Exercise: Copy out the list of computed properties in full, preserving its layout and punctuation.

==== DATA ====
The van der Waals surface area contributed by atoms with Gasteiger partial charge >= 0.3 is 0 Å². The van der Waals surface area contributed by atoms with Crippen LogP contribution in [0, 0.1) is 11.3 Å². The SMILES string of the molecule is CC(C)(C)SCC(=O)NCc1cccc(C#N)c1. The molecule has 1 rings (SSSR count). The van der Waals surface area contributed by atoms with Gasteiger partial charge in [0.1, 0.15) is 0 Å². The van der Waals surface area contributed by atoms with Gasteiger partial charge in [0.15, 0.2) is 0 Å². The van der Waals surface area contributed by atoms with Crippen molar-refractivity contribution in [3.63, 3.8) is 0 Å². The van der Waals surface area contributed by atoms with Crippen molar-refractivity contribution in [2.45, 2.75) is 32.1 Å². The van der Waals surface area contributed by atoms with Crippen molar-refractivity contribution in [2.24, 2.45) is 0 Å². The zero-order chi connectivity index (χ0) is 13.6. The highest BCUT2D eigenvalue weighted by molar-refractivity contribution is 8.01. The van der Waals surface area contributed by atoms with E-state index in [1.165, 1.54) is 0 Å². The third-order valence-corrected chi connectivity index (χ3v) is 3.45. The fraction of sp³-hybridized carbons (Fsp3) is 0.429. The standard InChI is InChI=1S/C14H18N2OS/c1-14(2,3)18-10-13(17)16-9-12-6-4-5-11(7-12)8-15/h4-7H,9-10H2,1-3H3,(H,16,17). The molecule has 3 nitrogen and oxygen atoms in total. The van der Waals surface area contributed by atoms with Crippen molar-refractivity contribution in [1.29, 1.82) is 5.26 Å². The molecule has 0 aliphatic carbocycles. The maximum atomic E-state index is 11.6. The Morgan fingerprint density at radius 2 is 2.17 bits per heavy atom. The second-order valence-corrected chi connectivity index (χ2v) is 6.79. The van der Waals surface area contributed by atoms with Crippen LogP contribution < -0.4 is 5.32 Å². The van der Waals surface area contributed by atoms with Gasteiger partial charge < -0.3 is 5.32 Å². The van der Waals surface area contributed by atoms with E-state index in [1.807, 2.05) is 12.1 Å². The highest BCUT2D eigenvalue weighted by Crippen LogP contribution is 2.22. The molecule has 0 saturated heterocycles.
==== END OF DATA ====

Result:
The van der Waals surface area contributed by atoms with Gasteiger partial charge >= 0.3 is 0 Å². The van der Waals surface area contributed by atoms with Crippen LogP contribution in [0, 0.1) is 11.3 Å². The SMILES string of the molecule is CC(C)(C)SCC(=O)NCc1cccc(C#N)c1. The molecule has 1 rings (SSSR count). The van der Waals surface area contributed by atoms with Gasteiger partial charge in [0.1, 0.15) is 0 Å². The van der Waals surface area contributed by atoms with Gasteiger partial charge in [0.15, 0.2) is 0 Å². The van der Waals surface area contributed by atoms with Crippen molar-refractivity contribution in [3.63, 3.8) is 0 Å². The van der Waals surface area contributed by atoms with Crippen molar-refractivity contribution in [2.45, 2.75) is 32.1 Å². The van der Waals surface area contributed by atoms with Crippen molar-refractivity contribution in [2.24, 2.45) is 0 Å². The zero-order chi connectivity index (χ0) is 13.6. The highest BCUT2D eigenvalue weighted by molar-refractivity contribution is 8.01. The van der Waals surface area contributed by atoms with E-state index in [1.165, 1.54) is 0 Å². The third-order valence-corrected chi connectivity index (χ3v) is 3.45. The fraction of sp³-hybridized carbons (Fsp3) is 0.429. The standard InChI is InChI=1S/C14H18N2OS/c1-14(2,3)18-10-13(17)16-9-12-6-4-5-11(7-12)8-15/h4-7H,9-10H2,1-3H3,(H,16,17). The molecule has 3 nitrogen and oxygen atoms in total. The van der Waals surface area contributed by atoms with Crippen molar-refractivity contribution in [1.29, 1.82) is 5.26 Å². The molecule has 0 aliphatic carbocycles. The maximum atomic E-state index is 11.6. The Morgan fingerprint density at radius 2 is 2.17 bits per heavy atom. The second-order valence-corrected chi connectivity index (χ2v) is 6.79. The van der Waals surface area contributed by atoms with Crippen LogP contribution < -0.4 is 5.32 Å². The van der Waals surface area contributed by atoms with Gasteiger partial charge < -0.3 is 5.32 Å². The van der Waals surface area contributed by atoms with E-state index in [1.807, 2.05) is 12.1 Å². The highest BCUT2D eigenvalue weighted by Crippen LogP contribution is 2.22. The molecule has 0 saturated heterocycles.